As has been the tradition for the past few years, on Thursday I went to see the Eastbourne pantomime in the final week of its run, followed straight afterwards by the crew's spoof version. This year's show was Robin Hood, an unusual choice, and all the better for it. Apart from the first panto I worked on in 1992 (Robinson Crusoe), it's felt like a never-ending cycle of the three favourites - Aladdin, Jack and the Beanstalk and Cinderella, so it was nice to see something more original, especially written for Eastbourne.
Since the town started producing its own pantomimes a few years ago, a distinct culture has been fostered around the festive production that is largely to do with the familiar faces that keeping popping up. Regulars such as Martyn Knight, Carl Patrick and David Alder have built up a warm rapport with the local audience over the years, making for an intimate, conspiratorial atmosphere. This year's token TV celeb was Eastenders' John Altman, aka 'Nasty' Nick Cotton.
Pantomime is by its nature formulaic. One expects and looks forward to the essential components: the 'he's behind you' scene, the slapstick chase, the soppy romantic bit, the duel, the songsheet, the transformation - all tied up with a good dose of bawdy humour and a sprinkling of innuendo for the grown ups.
I can remember as a chid being genuinely terrified by the panto villain, with his or her over the top make up and ominous green lighting, and if anything was missing from this year's panto, it was the lack of a convincing baddie. Karen Mann did an admirable job in the supporting role as Nottingham's mother, but the main man himself was more grumpy than menacing.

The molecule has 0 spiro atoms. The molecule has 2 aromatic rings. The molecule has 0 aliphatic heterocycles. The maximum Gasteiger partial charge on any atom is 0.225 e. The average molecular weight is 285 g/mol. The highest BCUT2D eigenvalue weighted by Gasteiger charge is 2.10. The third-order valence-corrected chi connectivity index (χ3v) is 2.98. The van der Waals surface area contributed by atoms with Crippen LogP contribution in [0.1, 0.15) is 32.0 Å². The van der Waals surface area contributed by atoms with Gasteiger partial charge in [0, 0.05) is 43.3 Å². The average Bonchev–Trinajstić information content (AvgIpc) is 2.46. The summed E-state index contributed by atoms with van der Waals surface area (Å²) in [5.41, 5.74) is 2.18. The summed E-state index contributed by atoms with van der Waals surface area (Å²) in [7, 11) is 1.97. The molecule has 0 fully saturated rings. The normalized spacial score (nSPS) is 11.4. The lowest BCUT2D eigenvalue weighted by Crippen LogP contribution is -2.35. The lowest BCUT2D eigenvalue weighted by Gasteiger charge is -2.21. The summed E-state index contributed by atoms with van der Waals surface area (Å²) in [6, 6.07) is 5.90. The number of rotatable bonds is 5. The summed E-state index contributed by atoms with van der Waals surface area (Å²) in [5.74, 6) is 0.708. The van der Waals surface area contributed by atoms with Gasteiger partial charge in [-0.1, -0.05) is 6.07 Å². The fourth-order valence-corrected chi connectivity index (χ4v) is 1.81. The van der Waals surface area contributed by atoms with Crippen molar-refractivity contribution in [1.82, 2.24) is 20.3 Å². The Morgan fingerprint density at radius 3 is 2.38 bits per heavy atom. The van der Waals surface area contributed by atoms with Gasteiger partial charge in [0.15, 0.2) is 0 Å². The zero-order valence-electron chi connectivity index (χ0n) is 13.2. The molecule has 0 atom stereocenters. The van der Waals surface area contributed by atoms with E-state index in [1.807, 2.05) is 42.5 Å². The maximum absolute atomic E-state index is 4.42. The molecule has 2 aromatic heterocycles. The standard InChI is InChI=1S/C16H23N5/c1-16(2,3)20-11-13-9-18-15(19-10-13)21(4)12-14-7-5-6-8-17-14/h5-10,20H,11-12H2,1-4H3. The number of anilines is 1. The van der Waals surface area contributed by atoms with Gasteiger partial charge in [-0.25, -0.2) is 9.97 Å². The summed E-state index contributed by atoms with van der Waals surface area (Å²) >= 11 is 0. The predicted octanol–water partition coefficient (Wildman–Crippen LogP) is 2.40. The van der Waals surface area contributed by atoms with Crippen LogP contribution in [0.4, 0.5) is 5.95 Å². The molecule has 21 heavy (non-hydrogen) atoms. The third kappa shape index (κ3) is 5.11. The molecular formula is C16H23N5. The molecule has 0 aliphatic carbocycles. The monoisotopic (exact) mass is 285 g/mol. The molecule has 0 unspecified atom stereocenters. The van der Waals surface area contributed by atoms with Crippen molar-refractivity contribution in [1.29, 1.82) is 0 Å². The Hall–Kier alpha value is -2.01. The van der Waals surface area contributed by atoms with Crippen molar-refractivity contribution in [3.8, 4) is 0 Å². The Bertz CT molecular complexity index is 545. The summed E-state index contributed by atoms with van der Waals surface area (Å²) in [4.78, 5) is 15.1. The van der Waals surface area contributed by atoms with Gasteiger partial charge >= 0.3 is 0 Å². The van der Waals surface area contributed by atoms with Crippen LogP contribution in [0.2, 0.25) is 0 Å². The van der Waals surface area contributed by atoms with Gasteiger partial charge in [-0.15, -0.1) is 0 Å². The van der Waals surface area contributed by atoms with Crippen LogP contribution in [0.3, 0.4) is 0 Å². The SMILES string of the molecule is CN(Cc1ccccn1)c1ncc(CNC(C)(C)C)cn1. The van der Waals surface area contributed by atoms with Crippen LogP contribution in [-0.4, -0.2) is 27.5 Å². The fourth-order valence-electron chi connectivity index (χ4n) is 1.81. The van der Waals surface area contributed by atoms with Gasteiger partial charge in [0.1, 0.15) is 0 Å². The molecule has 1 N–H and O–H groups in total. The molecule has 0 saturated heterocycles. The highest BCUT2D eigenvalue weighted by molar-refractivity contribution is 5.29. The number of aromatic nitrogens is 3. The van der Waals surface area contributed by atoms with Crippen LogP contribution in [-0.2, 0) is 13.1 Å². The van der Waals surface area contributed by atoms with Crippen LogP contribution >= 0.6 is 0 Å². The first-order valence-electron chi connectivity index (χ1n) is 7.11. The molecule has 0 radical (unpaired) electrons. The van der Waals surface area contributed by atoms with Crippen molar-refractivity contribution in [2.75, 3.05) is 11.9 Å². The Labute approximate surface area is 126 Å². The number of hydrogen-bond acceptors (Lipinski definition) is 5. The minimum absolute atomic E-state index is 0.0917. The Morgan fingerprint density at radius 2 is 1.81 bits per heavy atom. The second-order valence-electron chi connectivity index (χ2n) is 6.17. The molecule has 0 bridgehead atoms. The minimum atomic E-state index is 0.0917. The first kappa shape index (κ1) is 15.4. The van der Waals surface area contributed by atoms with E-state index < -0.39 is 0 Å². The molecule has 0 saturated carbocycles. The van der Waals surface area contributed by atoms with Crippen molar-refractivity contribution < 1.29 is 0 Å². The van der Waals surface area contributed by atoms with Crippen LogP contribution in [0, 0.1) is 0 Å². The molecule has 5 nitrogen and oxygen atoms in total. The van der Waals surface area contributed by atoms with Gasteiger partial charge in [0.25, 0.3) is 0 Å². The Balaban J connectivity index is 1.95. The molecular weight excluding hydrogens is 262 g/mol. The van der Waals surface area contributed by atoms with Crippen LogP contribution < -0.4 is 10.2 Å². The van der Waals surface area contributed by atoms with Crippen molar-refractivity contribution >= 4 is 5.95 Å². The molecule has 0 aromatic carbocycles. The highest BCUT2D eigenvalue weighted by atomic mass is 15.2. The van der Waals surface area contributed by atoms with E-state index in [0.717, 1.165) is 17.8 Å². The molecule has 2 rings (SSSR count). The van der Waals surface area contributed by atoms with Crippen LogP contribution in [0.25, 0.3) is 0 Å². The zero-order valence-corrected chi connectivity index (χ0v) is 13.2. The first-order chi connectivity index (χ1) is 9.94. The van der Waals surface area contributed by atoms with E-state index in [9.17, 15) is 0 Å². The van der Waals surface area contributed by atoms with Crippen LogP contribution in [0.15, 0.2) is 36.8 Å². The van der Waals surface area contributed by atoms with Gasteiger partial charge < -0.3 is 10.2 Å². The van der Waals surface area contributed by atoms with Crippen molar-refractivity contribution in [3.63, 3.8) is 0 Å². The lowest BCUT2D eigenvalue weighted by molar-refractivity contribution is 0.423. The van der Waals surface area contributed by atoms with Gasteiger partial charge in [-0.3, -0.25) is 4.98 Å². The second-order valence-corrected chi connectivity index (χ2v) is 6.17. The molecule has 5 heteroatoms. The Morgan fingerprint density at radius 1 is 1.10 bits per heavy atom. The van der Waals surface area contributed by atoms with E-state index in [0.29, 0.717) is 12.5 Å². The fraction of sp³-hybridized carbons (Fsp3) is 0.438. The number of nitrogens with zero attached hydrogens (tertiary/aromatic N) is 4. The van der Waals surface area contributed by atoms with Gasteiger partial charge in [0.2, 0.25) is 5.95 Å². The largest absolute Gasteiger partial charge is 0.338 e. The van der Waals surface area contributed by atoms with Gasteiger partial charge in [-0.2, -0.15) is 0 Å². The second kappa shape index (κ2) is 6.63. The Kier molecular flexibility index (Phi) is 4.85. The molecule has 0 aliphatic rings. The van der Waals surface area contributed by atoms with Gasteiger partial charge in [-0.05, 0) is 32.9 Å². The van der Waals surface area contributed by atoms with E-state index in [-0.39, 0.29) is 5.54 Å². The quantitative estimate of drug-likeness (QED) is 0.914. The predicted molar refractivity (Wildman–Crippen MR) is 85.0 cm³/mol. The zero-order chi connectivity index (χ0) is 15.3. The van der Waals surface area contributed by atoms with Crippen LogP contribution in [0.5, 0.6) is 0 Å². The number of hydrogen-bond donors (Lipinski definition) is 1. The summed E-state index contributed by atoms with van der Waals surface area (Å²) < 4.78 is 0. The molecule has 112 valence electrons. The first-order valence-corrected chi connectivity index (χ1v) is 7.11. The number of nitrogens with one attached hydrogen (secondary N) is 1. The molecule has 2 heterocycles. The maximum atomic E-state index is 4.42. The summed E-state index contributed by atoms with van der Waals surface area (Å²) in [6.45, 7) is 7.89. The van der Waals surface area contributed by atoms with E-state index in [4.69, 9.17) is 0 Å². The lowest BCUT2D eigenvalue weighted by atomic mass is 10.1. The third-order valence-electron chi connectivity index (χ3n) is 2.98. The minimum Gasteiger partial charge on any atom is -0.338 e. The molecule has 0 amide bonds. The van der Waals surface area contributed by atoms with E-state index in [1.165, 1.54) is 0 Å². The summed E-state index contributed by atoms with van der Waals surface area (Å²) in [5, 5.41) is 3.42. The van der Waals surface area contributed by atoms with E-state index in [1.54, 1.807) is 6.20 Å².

Tracey Penn was a textbook principle boy in the title role of Robin, belting out her numbers in a crowd-pleasing West End style. Some of the cast's other best singers, including David Alder and Nicholas Colicos, were disappointingly under-ultilised, but the choice of music was generally pleasing. I especially enjoyed Carl Patrick's rendition of The Lazy Song - a laid back reggae tune, nicely choreographed, that broke up the usual ballad/rock/ballad selection.
Although we all know it's a filler to allow the big finale set change to happen, I thought this year's songsheet scene was a little uninspiring. As always, the kids that got up on stage were the funniest part of this section. One of the boys, when asked who his favourite character was, replied in earnest "Peter Pan", which greatly tickled the cast and audience.
Overall it was an excellent production with plenty of laughs, that rounded off my festive season perfectly. The crew's Cod version - an institution that has grown from year to year - was, as ever, hysterical. Here are some little snippets to give you a flavour - though of course I appreciate it is funnier if you know the people involved:
Next year's Christmas production is to be Sleeping Beauty, another less conventional choice that I hope will bring opportunities for more experimental elements. I would love to see some other more obscure fairy tales given the Eastbourne panto treatment in future years, too. If they wanted to be really progressive, the producers could even let the town vote on what the 2013 show should be.